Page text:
Greg Pratt reports from the Southwest Detroit Freedom School

A few days ago, I posted something here on the site about a mass walkout that took place last week at Western International High School in Southwest Detroit. As you may recall, several hundred students left their classes, demanding an end to the seemingly-endless cutbacks that are adversely affecting their educational opportunities. Well, the students who walked out, many of whom were expelled for having participated in the initial protest, have now created a school of their own, in Clark Park, called the Southwest Detroit Freedom School. Their objective, it would seem, is to create for themselves the kind of nurturing environment they haven’t been able to find within a criminally-underfunded public school system of Detroit. And, as you might expect, this vision is resonating with progressive adults across the state, who want to help them in this quest to build a school from the ground up that offers relevant, compelling, hands-on coursework that awakens their curiosity and passion. Among those to drive out on Monday, in hopes of helping, was a a contingent of supporters from Ypsilanti. What follows is a report from Greg Pratt, who organized the trip.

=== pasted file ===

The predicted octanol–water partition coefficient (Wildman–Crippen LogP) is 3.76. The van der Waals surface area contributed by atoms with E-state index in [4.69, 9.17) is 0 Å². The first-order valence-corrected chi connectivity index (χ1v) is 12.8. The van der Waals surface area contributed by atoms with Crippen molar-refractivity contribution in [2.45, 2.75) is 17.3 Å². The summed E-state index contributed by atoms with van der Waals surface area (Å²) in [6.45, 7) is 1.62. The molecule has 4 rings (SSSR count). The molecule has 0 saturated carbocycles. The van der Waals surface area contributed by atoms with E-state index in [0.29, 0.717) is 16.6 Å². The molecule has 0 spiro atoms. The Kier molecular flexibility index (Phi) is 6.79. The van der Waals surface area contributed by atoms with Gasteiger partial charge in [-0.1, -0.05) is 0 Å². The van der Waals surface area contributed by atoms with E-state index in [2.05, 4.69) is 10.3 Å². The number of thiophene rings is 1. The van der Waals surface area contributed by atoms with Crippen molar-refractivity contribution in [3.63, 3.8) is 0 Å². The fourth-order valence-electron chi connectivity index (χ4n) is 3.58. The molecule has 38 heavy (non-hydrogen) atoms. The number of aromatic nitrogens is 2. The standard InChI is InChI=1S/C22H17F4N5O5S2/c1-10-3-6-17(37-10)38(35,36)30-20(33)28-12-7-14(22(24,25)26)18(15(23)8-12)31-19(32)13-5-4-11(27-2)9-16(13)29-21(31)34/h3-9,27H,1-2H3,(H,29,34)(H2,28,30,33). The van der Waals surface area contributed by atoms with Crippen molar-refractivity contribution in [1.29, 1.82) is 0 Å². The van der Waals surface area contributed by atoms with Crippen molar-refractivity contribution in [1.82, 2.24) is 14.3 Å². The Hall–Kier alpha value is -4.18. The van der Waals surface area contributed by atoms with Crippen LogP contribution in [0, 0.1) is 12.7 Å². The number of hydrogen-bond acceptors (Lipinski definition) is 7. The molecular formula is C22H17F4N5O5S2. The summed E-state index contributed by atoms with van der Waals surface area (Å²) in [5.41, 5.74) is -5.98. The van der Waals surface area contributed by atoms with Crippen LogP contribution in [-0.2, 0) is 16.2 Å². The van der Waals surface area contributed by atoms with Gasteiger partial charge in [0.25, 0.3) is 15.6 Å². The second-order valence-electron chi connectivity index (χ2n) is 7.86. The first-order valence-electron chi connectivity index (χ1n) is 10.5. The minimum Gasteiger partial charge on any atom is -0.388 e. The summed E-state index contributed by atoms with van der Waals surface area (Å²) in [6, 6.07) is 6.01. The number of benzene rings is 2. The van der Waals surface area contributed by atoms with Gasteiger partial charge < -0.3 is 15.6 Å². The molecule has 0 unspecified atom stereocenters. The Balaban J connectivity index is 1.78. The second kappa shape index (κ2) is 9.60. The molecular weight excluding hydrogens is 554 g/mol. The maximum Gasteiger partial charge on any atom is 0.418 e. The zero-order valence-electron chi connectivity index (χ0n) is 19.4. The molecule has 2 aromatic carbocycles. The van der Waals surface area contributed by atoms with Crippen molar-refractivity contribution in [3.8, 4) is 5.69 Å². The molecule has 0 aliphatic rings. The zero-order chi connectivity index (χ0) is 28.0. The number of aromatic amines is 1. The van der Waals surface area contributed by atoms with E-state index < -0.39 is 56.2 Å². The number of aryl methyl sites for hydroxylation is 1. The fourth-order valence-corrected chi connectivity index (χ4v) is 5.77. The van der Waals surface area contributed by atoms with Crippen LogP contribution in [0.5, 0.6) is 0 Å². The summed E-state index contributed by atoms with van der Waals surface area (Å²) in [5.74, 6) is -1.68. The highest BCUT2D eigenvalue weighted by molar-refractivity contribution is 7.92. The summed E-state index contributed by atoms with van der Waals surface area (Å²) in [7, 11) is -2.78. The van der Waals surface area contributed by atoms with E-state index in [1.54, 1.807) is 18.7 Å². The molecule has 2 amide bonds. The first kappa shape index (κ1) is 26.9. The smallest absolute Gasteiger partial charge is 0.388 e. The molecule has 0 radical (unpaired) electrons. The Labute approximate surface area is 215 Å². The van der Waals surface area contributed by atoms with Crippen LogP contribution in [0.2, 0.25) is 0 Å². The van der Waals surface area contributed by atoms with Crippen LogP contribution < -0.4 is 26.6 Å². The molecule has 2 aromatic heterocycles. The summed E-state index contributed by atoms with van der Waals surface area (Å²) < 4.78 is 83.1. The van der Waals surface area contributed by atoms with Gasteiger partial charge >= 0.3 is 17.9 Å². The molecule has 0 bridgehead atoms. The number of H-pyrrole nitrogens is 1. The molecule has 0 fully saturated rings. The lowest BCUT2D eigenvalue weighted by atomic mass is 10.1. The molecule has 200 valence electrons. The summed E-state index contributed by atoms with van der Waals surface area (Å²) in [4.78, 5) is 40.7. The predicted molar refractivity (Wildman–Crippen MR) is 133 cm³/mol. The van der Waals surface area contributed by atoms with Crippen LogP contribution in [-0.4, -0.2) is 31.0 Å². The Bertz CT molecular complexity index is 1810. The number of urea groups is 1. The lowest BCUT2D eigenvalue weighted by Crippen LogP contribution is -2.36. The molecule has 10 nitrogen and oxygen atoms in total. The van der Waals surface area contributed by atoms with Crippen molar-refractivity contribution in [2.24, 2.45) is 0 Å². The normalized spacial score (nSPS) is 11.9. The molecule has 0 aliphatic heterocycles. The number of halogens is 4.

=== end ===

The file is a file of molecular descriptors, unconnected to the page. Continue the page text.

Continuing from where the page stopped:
First, here’s some context. This video was shot three years ago outside Western International High School in Southwest Detroit, after a meeting in which Detroit’s Emergency Financial Manager, Robert Bobb, refused to reverse course and reconsider the reassignment of popular Principal, Rebecca Luna. Bobb had, as you may recall, just prior to that meeting, announced that, in an effort to contain costs, 49 public schools in Detroit would be closed, and 900 teachers and staff would be fired, including 33 principals.

And, now, after almost three years of Emergency Manager rule, the students are walking out.

I am in awe. The students at Western International High School in Detroit, and those who joined them from Southwestern High, are showing us how to do it.